Bill Gates believes he can predict the future—at least when it comes to global health. And his vision is pretty impressive: No more malnutrition and fewer doctors working to save lives because more people are stable and healthy. And there’s a nice ripple effect—without those problems, we can pour more resources into improving our quality of life instead.
Gates shared that outlook earlier this week while accepting the Professor Stephen Hawking Fellowship at Cambridge, a tribute to the late physicist. The honor traditionally goes to someone whose work in science and engineering has improved societal discourse. Gates qualifies because he and his wife cofounded his eponymous multibillion-dollar foundation, which has won plaudits for its focus on global health and poverty.
Upon accepting the award, Gates gave a lecture that doubled down on that theme by highlighting three key facts that are crucial to getting us to our bright future—that is, if humanity stays motivated enough to accomplish that goal. Gates, who also used a clever chart to illustrate his ideas, also just shared that speech on his personal blog GatesNotes.
Like his idealistic vision, his key points work together. Basically global health has improved radically over the past several years, a curve made possible by innovative approaches to vexing problems. And the more that happens, the more likely that learning and resources can enable even more impressive ideas. Here’s a visual representation.
“The country with the worst health outcomes today is better off than the best country a century ago,” Gates writes. “The world has seen remarkable drops in childhood mortality and amazing increases in life expectancy.”
Indeed, the world’s child mortality has decreased by more than 50% since 1990, thank in part to the spread of vaccines, fortified foods, and hygiene programs. Because of that, more people are experiencing the chance to live longer.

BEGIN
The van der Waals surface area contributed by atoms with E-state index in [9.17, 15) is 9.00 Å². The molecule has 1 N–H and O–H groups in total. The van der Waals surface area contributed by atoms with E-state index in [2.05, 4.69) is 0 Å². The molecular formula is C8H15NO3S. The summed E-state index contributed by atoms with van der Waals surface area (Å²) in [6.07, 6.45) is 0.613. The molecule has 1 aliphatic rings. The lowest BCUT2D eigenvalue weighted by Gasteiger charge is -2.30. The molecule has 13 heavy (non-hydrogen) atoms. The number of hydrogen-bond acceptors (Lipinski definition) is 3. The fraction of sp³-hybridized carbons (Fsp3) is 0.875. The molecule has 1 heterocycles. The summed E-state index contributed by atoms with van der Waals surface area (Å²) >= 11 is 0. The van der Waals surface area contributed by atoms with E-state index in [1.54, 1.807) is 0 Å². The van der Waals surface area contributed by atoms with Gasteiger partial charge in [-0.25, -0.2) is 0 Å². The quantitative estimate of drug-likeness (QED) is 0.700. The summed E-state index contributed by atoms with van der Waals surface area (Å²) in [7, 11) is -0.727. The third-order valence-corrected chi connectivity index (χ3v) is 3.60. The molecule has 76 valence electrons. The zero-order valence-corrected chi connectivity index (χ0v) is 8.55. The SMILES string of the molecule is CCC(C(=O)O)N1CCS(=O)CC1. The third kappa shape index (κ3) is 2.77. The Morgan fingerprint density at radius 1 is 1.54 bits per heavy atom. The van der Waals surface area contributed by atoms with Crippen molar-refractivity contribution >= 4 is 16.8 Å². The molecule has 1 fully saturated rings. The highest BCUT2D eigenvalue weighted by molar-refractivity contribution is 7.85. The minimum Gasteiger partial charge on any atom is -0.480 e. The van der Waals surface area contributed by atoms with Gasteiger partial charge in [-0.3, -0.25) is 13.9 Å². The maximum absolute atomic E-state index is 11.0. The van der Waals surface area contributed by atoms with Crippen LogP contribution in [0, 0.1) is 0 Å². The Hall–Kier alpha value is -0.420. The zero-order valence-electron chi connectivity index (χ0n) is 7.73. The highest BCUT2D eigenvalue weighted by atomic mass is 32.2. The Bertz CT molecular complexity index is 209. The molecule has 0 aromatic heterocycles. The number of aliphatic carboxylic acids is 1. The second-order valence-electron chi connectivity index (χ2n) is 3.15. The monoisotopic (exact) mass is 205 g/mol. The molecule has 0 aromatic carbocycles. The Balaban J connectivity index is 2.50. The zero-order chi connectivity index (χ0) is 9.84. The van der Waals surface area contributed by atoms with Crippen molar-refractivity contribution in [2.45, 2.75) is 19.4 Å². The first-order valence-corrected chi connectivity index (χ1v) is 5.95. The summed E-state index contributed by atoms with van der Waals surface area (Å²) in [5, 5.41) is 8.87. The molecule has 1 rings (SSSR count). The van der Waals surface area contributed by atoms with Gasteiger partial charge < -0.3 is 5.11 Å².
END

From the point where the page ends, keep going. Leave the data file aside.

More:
The problem now, as the Gates Foundation recently pointed out in its Global Goalkeepers Report about progress toward the UN’s Sustainable Development Goals, is that even in places with substantial gains, there are still strong clusters of poverty and disease on a district level. So it’s especially important for governments and NGOs to focus on these pockets of extreme inequity.
One tool that has proven effective is developing a better way to measure these problems, like the Global Burden of Disease index, seen below. It tracks not only deaths by common killers in the developing world like diarrhea but also what viruses are the main culprits.
This helps global health workers figure out not only where their services are most needed but also which vaccines to deploy. Targeting rotavirus in Chad, for instance, makes more sense than inoculating people in Ethiopia.
“When most people picture health innovation, they think of big medical breakthroughs—like when Salk developed the first polio vaccine,” Gates says. “But innovation isn’t limited to new treatments. Sometimes the biggest impacts come from improved systems, which allow us to reach more people.”
Once you’ve deployed your resources better, you can confidently assess other problematic variables. For instance, Gates references a world map that shows that the highest fatality rates are among children under 5. One of the hot spots is sub-Saharan Africa, where kids die or face future health problems due to malnutrition.
Aid workers are struggling to manage this crisis, but they’ve realized there’s a new complication—people remaining sick or not recovering fast enough due to an imbalance in their microbiome or healthy gut bacteria that can be destroyed by stress and improper nutrition.
“Over the next 10 to 20 years, we’re going to learn more about each individual microbial species and how they work with the food you eat to impact health,” says Gates. “That knowledge will allow us to smartly engineer interventions that ‘correct’ the microbiome when it’s out of whack.”
This incremental approach—ramping up ever more advanced treatments while learning more about the full extent of the challenges—can be applied to all manner of next-generation innovations. Current work mapping outbreak of malaria in different hot zones, for instance, bleeds into research about the effectiveness of basic interventions and which mosquitos carry the disease—all of which are important for someone thinking about ways to engineer a knockout gene that could temporarily eradicate specific malaria-carrying species in an infected area.
It’s a pretty simple lesson, but so long as people keep funding solutions and working together across community and governmental boundaries, the gains will eventually be enormous. Overall, that’s pretty good for parts of society. As Gates puts it: “In other words, when people thrive physically, economies grow. Poverty goes down. The world gets better.”